>> MATTHEW TRAVIS: Yeah, I'll clarify that. CMMC has been being developed here for the past couple of years. And last spring, when the administration came in, they looked at CMMC and said, okay, we still need to do this, but I think there's a way to improve it. So, essentially, there was a hit pause as 2.0 was developed and then released. But when 2.0 was announced, the Department recognized the investment that not only that the industrial base had made in many cases, but that the ecosystem had already started to grow. And so, as I understand it, the, you know, the particulars are still being worked out, but we do expect that for those DIB companies who have implemented NIST 800-171, who are confident that they are ready to get certified, they can go ahead and hire a C3PAO and get a voluntary certification prior to the completion of rulemaking. That, again, is for the Department to speak to how that's all going to work, but we've been working very closely with the CMMC program management office to get voluntary assessment started, and there are 15 right now, C3PAOs, like Stacy's company. So, obviously, that's not enough. But there are more coming, essentially now, with the pace is coming -- we've got more coming into the marketplace each month, and we know that those 15 companies have clients who have actually signed contracts to get started. So, when the department is ready to authorize voluntary certifications to begin, there will be companies who will go ahead and get started. And that's going to be a big milestone for CMMC. It's not unreasonable for many of you to say,oh, is this thing ever going to happen? You're kind of looking at your watch. What's going on? We're at the point now that when certification started, that's a real signal to this thing that life is being breathed into this program and it's off to the races after that.

>> MICHAEL BAKER: That's a tradeoff there for primes, right, who have been through the DIB CAP program, and that's acronym Defense Industrial Base Cybersecurity Assessment Program. Right? So, if they've assessed you to 800-171 and you have a score with high confidence in SPRS, there's going to be a tradeoff there. For me, personally, I would always want to shout from the mountain tops with a public assessment that I'm doing the right thing, but that's going to be a business decision for people who have been through the DIB CAP program of whether that public attestation is worth it. Personally, I do, but maybe not everyone will do that, right, because isn't there a reciprocity element to an existing DIB CAP high -- a perfect score?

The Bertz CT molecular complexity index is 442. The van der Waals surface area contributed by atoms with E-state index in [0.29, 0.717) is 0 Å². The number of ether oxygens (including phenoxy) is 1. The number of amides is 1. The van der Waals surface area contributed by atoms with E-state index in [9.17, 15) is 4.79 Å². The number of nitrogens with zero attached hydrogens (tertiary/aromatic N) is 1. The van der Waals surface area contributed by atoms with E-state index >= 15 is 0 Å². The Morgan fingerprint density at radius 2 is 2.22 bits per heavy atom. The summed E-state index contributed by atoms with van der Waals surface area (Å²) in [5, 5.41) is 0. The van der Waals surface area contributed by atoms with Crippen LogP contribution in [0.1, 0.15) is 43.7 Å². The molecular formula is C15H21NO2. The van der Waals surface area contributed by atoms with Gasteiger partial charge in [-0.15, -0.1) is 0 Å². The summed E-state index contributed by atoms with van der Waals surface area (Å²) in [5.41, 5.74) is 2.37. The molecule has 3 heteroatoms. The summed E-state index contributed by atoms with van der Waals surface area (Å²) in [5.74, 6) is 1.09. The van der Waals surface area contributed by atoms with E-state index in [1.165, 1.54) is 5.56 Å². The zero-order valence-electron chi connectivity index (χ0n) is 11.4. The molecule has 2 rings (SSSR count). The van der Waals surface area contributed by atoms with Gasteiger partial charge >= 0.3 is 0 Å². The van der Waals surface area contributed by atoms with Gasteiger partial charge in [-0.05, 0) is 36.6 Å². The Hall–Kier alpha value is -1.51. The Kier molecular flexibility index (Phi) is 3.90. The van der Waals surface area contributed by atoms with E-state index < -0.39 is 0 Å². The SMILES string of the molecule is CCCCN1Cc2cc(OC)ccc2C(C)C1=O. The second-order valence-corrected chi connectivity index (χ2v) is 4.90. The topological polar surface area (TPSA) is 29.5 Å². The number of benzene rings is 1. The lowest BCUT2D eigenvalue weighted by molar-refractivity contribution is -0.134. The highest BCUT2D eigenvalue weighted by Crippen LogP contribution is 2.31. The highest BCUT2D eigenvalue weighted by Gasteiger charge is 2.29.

>> MATTHEW TRAVIS: I'll let Kelly speak to that.

>> KELLY FLETCHER: Yeah. As I understand it, the highest assessment will be done by DIB CAP. It is a little bit distinct, I think from the DIB CAP high, and we are still working out reciprocity overall. But I would say if you have a DIB CAP high, you're in great shape. You know what I mean? That's time to sort of high-five and make sure that your subs are also in a similar posture.

But to get to your point, I do think getting a third-party assessment is wise.  So, I think no one in this audience is like, cyber what? Folks in this audience know what's going on. If they want to be vendors, obviously, you're not going to be at level one. I would encourage you to look at level two. And for level two, at a minimum, you need a third-party assessment. So, that's just a way to make sure that all your I's are dotted and all your T's are crossed.

>> MICHAEL BAKER: And who wouldn't want extra time to close a POAM if you have one before the contract hits, right? I think it just makes perfect business sense, it makes perfect preparatory sense to get the assessment out of the way and have a little extra time if you need to fix some things before it officially hits the contracts next year.

>> KELLY FLETCHER: Yeah. Also, that's a great point, which is that I do think when these first hit contracts, which is summer of next year, I think that -- I think, in the end, we're going to get everybody over the line. I think everybody who wants to pursue CMMC certification is going to get there. But I do think there might be a little bit of time where not everyone is there, and so those companies that do have that certification done, I think they're going to be with -- in a little bit less competition.

>> LAUREN C. WILLIAMS: In that same vein, assessors are a big part of this. Do you think that there are going to be enough assessors by the time -- by 2023 when this starts hitting contracts, and what is DoD's role there in making sure that there are? I know it's the AB's responsibility, but what is DoD's role in making sure that there are assessors there?

>> KELLY FLETCHER: Yeah, so that's a great question because I was going to immediately punt to the AB, but I like how you prevented that.